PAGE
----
It will be appreciated that a plurality of the RFID tags 96 is intended to be spaced along the belt 86 at locations maintained in a computer memory map. Likewise, the locations of the sensors 88 are maintained in the computer memory map. The number of tags 96 may, but need not necessarily, equate with the number of sensors 88 and the spacing of the tags 96 may, but need not necessarily, equate with the spacing between the sensors 88 along the belt. A calibration table is stored within system memory whereby the distances between an identified tag and each sensor 88 in the belt may be ascertained. Each tag 96 is thus a synchronizing reference point along the belt. Upon detection and identification of a tag 96 by the reader 94, at a given speed of belt movement in direction 98, associated time and distance “target” values may be acquired by reference to the memory map (calibration table) for each sensor 88 in the belt. That is, the subject system uses the RFID tags as reference addresses in the belt. Locating a tag allows the system to synchronize the belt with the software memory. The system detects and identifies a tag 96 for the sole purpose of generating time and distance target values for sensors 88 in relationship to the detected and identified tag.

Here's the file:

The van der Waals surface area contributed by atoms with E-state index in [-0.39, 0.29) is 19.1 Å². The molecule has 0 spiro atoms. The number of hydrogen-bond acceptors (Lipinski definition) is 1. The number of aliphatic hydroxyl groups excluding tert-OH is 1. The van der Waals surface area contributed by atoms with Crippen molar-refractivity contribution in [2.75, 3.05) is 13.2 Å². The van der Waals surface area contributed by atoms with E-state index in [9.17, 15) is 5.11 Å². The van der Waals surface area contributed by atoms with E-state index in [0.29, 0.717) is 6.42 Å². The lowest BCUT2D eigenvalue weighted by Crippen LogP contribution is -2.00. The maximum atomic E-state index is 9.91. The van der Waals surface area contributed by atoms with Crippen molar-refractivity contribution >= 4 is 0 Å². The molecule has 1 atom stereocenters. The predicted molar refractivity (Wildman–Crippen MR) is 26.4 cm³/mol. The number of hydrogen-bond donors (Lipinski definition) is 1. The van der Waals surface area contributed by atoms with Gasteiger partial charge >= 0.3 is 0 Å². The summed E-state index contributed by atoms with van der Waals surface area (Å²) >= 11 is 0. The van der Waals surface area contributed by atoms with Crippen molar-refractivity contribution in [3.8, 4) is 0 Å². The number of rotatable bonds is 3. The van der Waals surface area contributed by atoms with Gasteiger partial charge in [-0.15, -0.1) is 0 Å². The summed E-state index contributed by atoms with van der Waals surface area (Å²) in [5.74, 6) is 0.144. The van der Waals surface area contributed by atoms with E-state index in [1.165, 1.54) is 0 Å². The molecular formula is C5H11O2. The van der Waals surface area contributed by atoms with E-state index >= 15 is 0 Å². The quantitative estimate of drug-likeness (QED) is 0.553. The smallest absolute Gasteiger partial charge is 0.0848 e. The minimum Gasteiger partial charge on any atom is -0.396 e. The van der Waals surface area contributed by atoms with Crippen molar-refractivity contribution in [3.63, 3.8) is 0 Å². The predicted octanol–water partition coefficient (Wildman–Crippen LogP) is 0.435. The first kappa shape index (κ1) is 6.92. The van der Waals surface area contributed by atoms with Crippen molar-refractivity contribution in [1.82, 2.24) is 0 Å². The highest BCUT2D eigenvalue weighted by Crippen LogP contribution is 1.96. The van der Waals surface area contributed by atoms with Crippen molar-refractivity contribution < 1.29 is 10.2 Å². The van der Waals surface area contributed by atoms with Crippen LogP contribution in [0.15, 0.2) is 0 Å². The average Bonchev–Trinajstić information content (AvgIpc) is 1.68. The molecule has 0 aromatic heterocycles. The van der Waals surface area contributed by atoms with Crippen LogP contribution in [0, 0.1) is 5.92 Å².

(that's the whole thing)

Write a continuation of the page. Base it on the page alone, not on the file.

Since the spatial relationship of each sensor relative to each tag 96 in the belt is stored in the calibration table, time and distance target values may be acquired from the calibration table using any of the tags 96 as a reference point. A malfunction of one or more tags 96 over time will not affect the capability of the system to physically correlate exact belt position to the stored data within the system memory. Any of the remaining tags may be used to correlate the system memory with the physical belt. On the contrary, current systems rely on the detection of tags in order to conclude that an embedded sensor is in good working condition. Failure of a tag is interpreted by such systems as a failure in the sensor loop. Such systems signal that movement of the belt cease in such instances, perhaps unnecessarily. Unnecessary and costly shutdowns result. In addition, should a tag malfunction in an existing system, the system will interpret the location of the next tag as being the location of the prior malfunctioning tag. The position of the belt relative to the memory map of the system is thereby incorrect and the system cannot recover to reconcile the incongruity between the memory map and actual belt position.